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‘Renfield’ review: Nicolas Cage and Nicholas Hoult can’t quite save this bloody mess of a vampire comedy


It seemed great on paper. Nicholas Cage as Dracula? It’s a role he was born for; it’s a wonder it didn’t happen sooner (sorry, Kiss from the vampire does not count).

Renfield, Dracula’s long-suffering servant – or in vampire parlance, “trusted” – plagued with co-dependency issues and seeking help in a support group? Sounds hilarious. An original story by Robert Kirkman, creator of The living Dead? I am there.


It comes down to


So why does Renfield who play down promising aspects and turn out to be such a goddamn mess?

The movie, which comes from Universal’s understandable continued attempts to capitalize on its classic monsters IP, certainly starts off promising. Renfield, played by Nicholas Hoult, provides background on his relationship with the vampire in his life and illustrates his narration with nothing less than scenes from the classic 1931 Tod Browning film Dracula. Cage and Hoult are digitally inserted into the footage, replacing Bela Lugosi and the great Dwight Frye, and it’s a total kick. You find yourself waiting to see if Zelig will appear.

And then Renfield shows up at the support group, led by the friendly, hospitable Mark (Brandon Scott Jones, CBS’ Ghosts), only to discover that his issues with Nosferatu aren’t exactly on the same level as the other members who have standard toxic relationship issues. So far, so good.

And then, for some inexplicable reason, Renfield turns into, of all things, a generic crime drama. We are introduced to Rebecca (Awkwafina), a New Orleans police officer frustrated at being relegated to guarding a checkpoint for drunk drivers instead of going after the Lobo crime family responsible for her father’s death, a police officer. The organization is led by the elegant Bellafrancesca (Shohreh Aghdashloo) and her hot-headed son Tedward (Ben Schwartz, who is clearly having a good time), the latter of whom eventually encounters Dracula in his lair and gleefully becomes one of his undead henchmen.

Ryan Ridley’s convoluted screenplay proves less than compelling as Renfield and Rebecca become unlikely partners after he saves her life when the Lobos’ heavily armed henchmen storm a bar where she’s looking for suspects. The reason Renfield is able to almost single-handedly decimate the gang is because he gains superpowers after swallowing bugs, a nod to the original character pumped on steroids here.

The result is a seemingly endless number of graphically violent encounters in which the physically unprepossessing Renfield manages to dismember his opponents at will, their various body parts, organs and limbs exploding in bloody CGI mess. Director Chris McKay (The war of tomorrow, The LEGO Batman Movie) leans into the blood with unabashed glee, but it soon becomes a case of diminishing returns; the heavily choreographed sequences descend into such absurd overkill that numbness sets in.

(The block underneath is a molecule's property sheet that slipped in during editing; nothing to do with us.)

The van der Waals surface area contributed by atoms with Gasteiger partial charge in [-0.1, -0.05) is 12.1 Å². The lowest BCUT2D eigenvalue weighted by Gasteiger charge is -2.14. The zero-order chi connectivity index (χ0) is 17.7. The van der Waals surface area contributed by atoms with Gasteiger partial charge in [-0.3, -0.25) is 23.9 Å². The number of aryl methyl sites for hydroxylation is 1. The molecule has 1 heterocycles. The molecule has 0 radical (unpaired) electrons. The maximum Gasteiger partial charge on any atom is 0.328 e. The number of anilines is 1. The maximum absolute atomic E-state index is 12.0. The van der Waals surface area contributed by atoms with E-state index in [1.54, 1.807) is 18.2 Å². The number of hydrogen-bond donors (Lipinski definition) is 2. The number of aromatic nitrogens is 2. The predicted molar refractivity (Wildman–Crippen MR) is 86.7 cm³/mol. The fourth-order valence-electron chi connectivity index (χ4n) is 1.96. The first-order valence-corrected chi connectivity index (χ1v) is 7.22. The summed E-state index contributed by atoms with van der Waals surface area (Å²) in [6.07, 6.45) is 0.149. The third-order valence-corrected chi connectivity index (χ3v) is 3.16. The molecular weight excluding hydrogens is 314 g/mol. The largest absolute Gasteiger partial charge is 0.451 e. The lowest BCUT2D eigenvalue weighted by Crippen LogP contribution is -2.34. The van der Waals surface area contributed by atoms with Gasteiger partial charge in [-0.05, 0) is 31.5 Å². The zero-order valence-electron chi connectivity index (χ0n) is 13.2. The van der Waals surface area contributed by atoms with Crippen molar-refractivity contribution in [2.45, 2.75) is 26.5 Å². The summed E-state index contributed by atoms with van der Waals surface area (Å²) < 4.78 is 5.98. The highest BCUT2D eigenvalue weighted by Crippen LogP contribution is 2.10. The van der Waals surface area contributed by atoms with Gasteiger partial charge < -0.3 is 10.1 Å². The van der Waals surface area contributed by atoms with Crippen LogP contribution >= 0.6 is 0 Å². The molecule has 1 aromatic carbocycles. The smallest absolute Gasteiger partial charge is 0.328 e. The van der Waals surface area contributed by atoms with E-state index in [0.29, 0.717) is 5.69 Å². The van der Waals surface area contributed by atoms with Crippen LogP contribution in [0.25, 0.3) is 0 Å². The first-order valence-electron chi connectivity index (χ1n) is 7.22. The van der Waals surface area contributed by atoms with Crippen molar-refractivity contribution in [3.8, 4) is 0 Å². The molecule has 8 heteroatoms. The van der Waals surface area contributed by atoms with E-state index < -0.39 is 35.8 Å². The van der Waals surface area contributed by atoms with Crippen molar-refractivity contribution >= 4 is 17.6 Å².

The movie brightens up dramatically when Dracula appears. Cage delivers a virtuoso twist, embellishing every facial expression and line-reading with a wildly entertaining Gothic flair that’s somehow cringe-inducing and hilarious at the same time. The actor, a Dracula aficionado (he produced the great Shadow of the vampireabout Max Schreck, the star of Murnau’s 1922 classic Nosferatu), has long expressed his desire to play the part, and here he is making the most of it. He adds delightful touches like wearing a top hat in one scene, a nod to Lon Chaney’s vampire character in Browning’s lost 1927 film. London after midnight. (It hardly seems coincidental that this film is set in New Orleans, where he once lived in a literal haunted house and is destined to be buried in a specially designed pyramid mausoleum.)

Hoult is great too, continuing his penchant for ignoring his ridiculously good looks — no one with cheekbones like that deserves to be funny too — to play offbeat comedic roles. And Renfield is certainly unusual, especially when he ditches his tattered, vintage suit to don a brightly colored sweater and chinos to better blend in with the crowd. You can bet Dracula has something to say about that.

But the actors’ best efforts are thwarted by the tired plot mechanics, which downplays its most interesting element, the hilariously dysfunctional Dracula/Renfield relationship, and instead emphasizes the kind of gangster movie plot that would have seemed stale in a Warner Bros. Brothers movie from the 1930s. . Not to mention Renfield constantly gobbling bugs to gain super strength, like a demented Marvel character. Forget the action/horror/comedy stuff. All you want to see is Dracula and Renfield sitting in a room together and talking.

Full credits

Production company: Skybound/Giant Wildcat
Distributor: Universal Pictures
Cast: Nicholas Hoult, Nicolas Cage, Awkwafina, Shohreh Aghdashloo, Ben Schwartz, Adrian Martinez, Brandon Scott Jones
Directed by: Chris McKay
Screenwriter: Ryan Ridley
Producers: Chris McKay, Samantha Nisenboim, Bryan Furst, Sean Furst, Robert Kirkman, David Alpert
Executive Producer: Todd Lewis
Director of Photography: Mitchell Amundsen
Production Designers: Julie Berghoff, Alec Hammond
Editors: Ryan Folsey, Giancarlo Ganziano, Mako Kamitsuna
Composer: Marco Beltrami
Costume designer: Lisa Lovaas
Casting: Rich Delia

Rated R, 1 hour 33 minutes

Merry C. Vega is a highly respected and accomplished news author. She began her career as a journalist, covering local news for a small-town newspaper. She quickly gained a reputation for her thorough reporting and ability to uncover the truth.

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